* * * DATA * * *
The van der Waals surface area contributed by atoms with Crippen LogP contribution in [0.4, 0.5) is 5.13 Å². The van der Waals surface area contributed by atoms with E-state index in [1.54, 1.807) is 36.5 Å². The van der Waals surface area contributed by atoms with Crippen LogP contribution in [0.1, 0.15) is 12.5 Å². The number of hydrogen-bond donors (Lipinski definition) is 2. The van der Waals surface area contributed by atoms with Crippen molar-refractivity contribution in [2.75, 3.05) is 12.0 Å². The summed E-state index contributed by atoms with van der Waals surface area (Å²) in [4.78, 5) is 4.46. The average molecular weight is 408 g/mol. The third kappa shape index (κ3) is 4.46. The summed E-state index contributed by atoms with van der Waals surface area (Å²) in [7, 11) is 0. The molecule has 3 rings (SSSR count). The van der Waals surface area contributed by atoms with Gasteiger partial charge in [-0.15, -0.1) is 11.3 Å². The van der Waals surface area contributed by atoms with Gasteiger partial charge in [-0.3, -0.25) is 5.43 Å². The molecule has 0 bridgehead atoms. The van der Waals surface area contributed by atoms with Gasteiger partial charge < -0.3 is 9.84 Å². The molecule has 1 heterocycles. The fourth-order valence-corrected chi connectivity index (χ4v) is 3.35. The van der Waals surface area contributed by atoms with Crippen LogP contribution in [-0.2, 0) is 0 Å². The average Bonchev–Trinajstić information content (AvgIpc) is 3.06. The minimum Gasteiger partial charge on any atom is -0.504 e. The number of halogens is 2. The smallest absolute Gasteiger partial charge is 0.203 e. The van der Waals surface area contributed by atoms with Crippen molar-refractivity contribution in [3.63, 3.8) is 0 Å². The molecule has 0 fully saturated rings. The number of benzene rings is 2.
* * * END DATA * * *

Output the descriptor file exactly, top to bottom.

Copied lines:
The van der Waals surface area contributed by atoms with Crippen LogP contribution in [0.4, 0.5) is 5.13 Å². The van der Waals surface area contributed by atoms with E-state index in [1.54, 1.807) is 36.5 Å². The van der Waals surface area contributed by atoms with Crippen LogP contribution in [0.1, 0.15) is 12.5 Å². The number of hydrogen-bond donors (Lipinski definition) is 2. The van der Waals surface area contributed by atoms with Crippen molar-refractivity contribution in [2.75, 3.05) is 12.0 Å². The summed E-state index contributed by atoms with van der Waals surface area (Å²) in [4.78, 5) is 4.46. The average molecular weight is 408 g/mol. The third kappa shape index (κ3) is 4.46. The summed E-state index contributed by atoms with van der Waals surface area (Å²) in [7, 11) is 0. The molecule has 3 rings (SSSR count). The van der Waals surface area contributed by atoms with Gasteiger partial charge in [-0.15, -0.1) is 11.3 Å². The van der Waals surface area contributed by atoms with Gasteiger partial charge in [-0.3, -0.25) is 5.43 Å². The molecule has 0 bridgehead atoms. The van der Waals surface area contributed by atoms with Gasteiger partial charge < -0.3 is 9.84 Å². The molecule has 1 heterocycles. The fourth-order valence-corrected chi connectivity index (χ4v) is 3.35. The van der Waals surface area contributed by atoms with Crippen LogP contribution in [-0.2, 0) is 0 Å². The average Bonchev–Trinajstić information content (AvgIpc) is 3.06. The minimum Gasteiger partial charge on any atom is -0.504 e. The number of halogens is 2. The smallest absolute Gasteiger partial charge is 0.203 e. The van der Waals surface area contributed by atoms with Crippen molar-refractivity contribution in [3.63, 3.8) is 0 Å². The molecule has 0 fully saturated rings. The number of benzene rings is 2.